Tagged: Pac-Man

Pac-Man Spinoff Games: The Card Game and Two Challenging Puzzles.

While I do like writing about video games themselves, I also like blogging about some of the more obscure, lesser-known video game products that aren’t as well known. Before I got fascinated by video games, I was really fascinated by board games. Still got a massive collection, even. So I’m gonna talk about two interesting video game board game spinoffs, featuring a notable pill-chomping hero.

pacmangameslogo

I keep saying it, and it bears repeating: I’m a writer, not a graphic designer.

Board games based on video games were once an interesting art form. People would take classic games like Super Mario Bros. or The Legend of Zelda and try to adapt them to a board game format. Most of the time they really had to stretch what kind of game they could make out of the source material. Others were designed much like old games based on TV shows, movies, or even personalities like Dr. Ruth and Lucille Ball.

Alas, that’s all disappeared in the modern age in exchange for reskins of Monopoly, Risk and Yahtzee with Pokemon or Metal Gear Solid slapped onto it. I blame USAopoly for homogenizing the licensed board games market.

Actual picture of a Monopoly section at a board game store in a mall. 90% of these looked the same, from the materials inside to the back of the box!

Actual picture I took of a Monopoly section at a board game store. 90% of these looked the same, from the materials inside to the back of the box!

Let’s go back to the past, and talk about a little pellet chomper named Pac-Man. Back when Buckner and Garcia were exclaiming they had “Pac-Man Fever,” and before this beloved character was not being slapped into crappy cartoons written by ex-Tiny Toon Adventures writers, Pac-Man was super-popular in the United States. This was mostly in part because of Midway’s very aggressive marketing, who were the rightsholders for Pac-Man in the US before Namco took back the rights.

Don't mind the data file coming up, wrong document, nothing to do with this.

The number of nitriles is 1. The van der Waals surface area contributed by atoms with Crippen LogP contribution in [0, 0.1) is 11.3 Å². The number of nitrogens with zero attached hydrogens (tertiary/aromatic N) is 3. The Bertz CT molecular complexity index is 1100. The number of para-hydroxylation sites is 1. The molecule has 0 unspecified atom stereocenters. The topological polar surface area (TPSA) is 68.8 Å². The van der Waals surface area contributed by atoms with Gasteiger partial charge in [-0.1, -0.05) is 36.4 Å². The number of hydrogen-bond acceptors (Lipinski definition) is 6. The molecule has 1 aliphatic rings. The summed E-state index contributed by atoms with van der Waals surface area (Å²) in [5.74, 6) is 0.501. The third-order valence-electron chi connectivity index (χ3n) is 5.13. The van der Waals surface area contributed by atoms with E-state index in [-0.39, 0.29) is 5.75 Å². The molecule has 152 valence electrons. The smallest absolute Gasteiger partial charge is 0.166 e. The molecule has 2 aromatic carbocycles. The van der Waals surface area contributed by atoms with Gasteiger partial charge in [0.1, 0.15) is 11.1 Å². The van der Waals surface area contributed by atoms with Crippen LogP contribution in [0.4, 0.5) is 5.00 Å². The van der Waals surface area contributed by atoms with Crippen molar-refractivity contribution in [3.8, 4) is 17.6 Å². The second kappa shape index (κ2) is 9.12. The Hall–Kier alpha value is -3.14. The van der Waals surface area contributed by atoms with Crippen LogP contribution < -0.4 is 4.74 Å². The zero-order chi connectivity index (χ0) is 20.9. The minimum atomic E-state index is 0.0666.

I could cover the Pac-Man board game by Milton Bradley in 1980, but it’s been done to death. It plays much like the arcade game, where multiple Pac-Men could gobble dots for points while being avoided by the ghosts. It’s like Hungry Hungry Hippos, but with a board and actual strategy attached to it. They also made a board game for Ms. Pac-Man, but replaced the power pellets with a die roll, and had only one player take control of Ms. Pac-Man, swapping control to another player when an enemy ghost captured her. Also, the easily losable marbles were replaced with much more sensible chips.

There’s not a whole lot to say about the Pac-Man board games, they’re simple conversions of the arcade game. But the Pac-Man game train didn’t stop there. Enter Pac-Man: The Card Game, and Pac-Man: TWO CHALLENGING PUZZLES!

That’s how the packaging calls it, capital letters and all.

Released around 1980-82, both of these were released to further capitalize on the Pac-Man gravy train. I snagged both of these a long time ago, back when I was using eBay like a madman and buying things left and right. I kinda miss those days, that’s where a fair share of my games collection came from, as well as other obscure stuff I own, like a Wheel of Fortune play-along TV handheld from the late ’80s.

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PAX Prime 2013: Gaming invades Seattle!

Another year, and another PAX has passed by. I played a bunch of games, met with some people I know, and got to see some of the sights and sounds of Seattle. Thankfully this year I’m not recovering from some nasty post-convention flu, just sleeping a bit more.

Alas, unlike last year, when I went to the Final Fantasy 25th Anniversary event — you can see that blog entry I made of it here — there wasn’t any big outside-of-PAX events that I was aware of.  What I did notice around the Seattle area was a flood of gaming-related entities. From seeing ads for games, to seeing retail stores show their slight understanding of video game culture. So I took a few pictures of them while I was around Seattle.

Most people who were walking to or from the convention center saw this one from the nearest Starbucks. I have to give credit to the sign-maker for making a Ms. Pac-Man reference.